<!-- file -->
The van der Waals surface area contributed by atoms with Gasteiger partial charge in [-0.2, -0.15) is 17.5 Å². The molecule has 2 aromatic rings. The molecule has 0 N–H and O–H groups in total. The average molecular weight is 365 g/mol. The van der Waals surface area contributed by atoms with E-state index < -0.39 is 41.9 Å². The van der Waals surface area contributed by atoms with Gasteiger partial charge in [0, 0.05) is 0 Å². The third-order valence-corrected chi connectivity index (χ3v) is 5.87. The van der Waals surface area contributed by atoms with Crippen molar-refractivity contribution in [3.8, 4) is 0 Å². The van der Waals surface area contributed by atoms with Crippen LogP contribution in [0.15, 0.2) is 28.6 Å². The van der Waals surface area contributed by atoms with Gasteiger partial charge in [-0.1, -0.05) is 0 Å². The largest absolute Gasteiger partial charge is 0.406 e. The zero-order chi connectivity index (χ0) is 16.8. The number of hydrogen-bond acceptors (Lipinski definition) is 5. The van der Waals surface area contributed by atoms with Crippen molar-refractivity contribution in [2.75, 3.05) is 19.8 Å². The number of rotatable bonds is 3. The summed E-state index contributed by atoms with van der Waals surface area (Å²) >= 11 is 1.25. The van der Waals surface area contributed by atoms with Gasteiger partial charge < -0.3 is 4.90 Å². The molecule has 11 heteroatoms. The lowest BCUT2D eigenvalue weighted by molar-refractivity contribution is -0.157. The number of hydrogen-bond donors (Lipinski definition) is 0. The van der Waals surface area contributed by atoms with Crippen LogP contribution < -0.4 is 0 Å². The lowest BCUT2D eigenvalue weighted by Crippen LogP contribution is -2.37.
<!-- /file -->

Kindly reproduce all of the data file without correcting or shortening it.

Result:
The van der Waals surface area contributed by atoms with Gasteiger partial charge in [-0.2, -0.15) is 17.5 Å². The molecule has 2 aromatic rings. The molecule has 0 N–H and O–H groups in total. The average molecular weight is 365 g/mol. The van der Waals surface area contributed by atoms with E-state index < -0.39 is 41.9 Å². The van der Waals surface area contributed by atoms with Gasteiger partial charge in [0, 0.05) is 0 Å². The third-order valence-corrected chi connectivity index (χ3v) is 5.87. The van der Waals surface area contributed by atoms with Crippen molar-refractivity contribution in [3.8, 4) is 0 Å². The van der Waals surface area contributed by atoms with Crippen LogP contribution in [0.15, 0.2) is 28.6 Å². The van der Waals surface area contributed by atoms with Gasteiger partial charge in [-0.1, -0.05) is 0 Å². The largest absolute Gasteiger partial charge is 0.406 e. The zero-order chi connectivity index (χ0) is 16.8. The number of hydrogen-bond acceptors (Lipinski definition) is 5. The van der Waals surface area contributed by atoms with Crippen molar-refractivity contribution in [2.75, 3.05) is 19.8 Å². The number of rotatable bonds is 3. The summed E-state index contributed by atoms with van der Waals surface area (Å²) >= 11 is 1.25. The van der Waals surface area contributed by atoms with Gasteiger partial charge < -0.3 is 4.90 Å². The molecule has 11 heteroatoms. The lowest BCUT2D eigenvalue weighted by molar-refractivity contribution is -0.157. The number of hydrogen-bond donors (Lipinski definition) is 0. The van der Waals surface area contributed by atoms with Crippen LogP contribution < -0.4 is 0 Å². The lowest BCUT2D eigenvalue weighted by Crippen LogP contribution is -2.37.